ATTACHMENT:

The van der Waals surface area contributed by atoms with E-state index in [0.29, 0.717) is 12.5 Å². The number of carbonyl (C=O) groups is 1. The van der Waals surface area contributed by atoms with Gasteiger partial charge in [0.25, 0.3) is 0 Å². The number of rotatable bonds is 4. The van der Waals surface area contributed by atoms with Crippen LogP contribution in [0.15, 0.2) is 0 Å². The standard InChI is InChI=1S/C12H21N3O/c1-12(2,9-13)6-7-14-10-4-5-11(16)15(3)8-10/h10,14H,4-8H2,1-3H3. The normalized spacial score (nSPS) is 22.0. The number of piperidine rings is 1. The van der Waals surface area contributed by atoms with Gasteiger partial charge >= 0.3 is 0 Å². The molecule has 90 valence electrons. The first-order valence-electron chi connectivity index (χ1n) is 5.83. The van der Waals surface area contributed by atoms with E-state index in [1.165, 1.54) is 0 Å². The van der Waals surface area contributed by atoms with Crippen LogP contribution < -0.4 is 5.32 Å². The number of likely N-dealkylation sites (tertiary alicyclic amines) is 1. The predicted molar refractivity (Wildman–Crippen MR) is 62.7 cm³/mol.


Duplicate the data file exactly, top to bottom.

The van der Waals surface area contributed by atoms with E-state index in [0.29, 0.717) is 12.5 Å². The number of carbonyl (C=O) groups is 1. The van der Waals surface area contributed by atoms with Gasteiger partial charge in [0.25, 0.3) is 0 Å². The number of rotatable bonds is 4. The van der Waals surface area contributed by atoms with Crippen LogP contribution in [0.15, 0.2) is 0 Å². The standard InChI is InChI=1S/C12H21N3O/c1-12(2,9-13)6-7-14-10-4-5-11(16)15(3)8-10/h10,14H,4-8H2,1-3H3. The normalized spacial score (nSPS) is 22.0. The number of piperidine rings is 1. The van der Waals surface area contributed by atoms with Gasteiger partial charge >= 0.3 is 0 Å². The molecule has 90 valence electrons. The first-order valence-electron chi connectivity index (χ1n) is 5.83. The van der Waals surface area contributed by atoms with E-state index in [1.165, 1.54) is 0 Å². The van der Waals surface area contributed by atoms with Crippen LogP contribution < -0.4 is 5.32 Å². The number of likely N-dealkylation sites (tertiary alicyclic amines) is 1. The predicted molar refractivity (Wildman–Crippen MR) is 62.7 cm³/mol.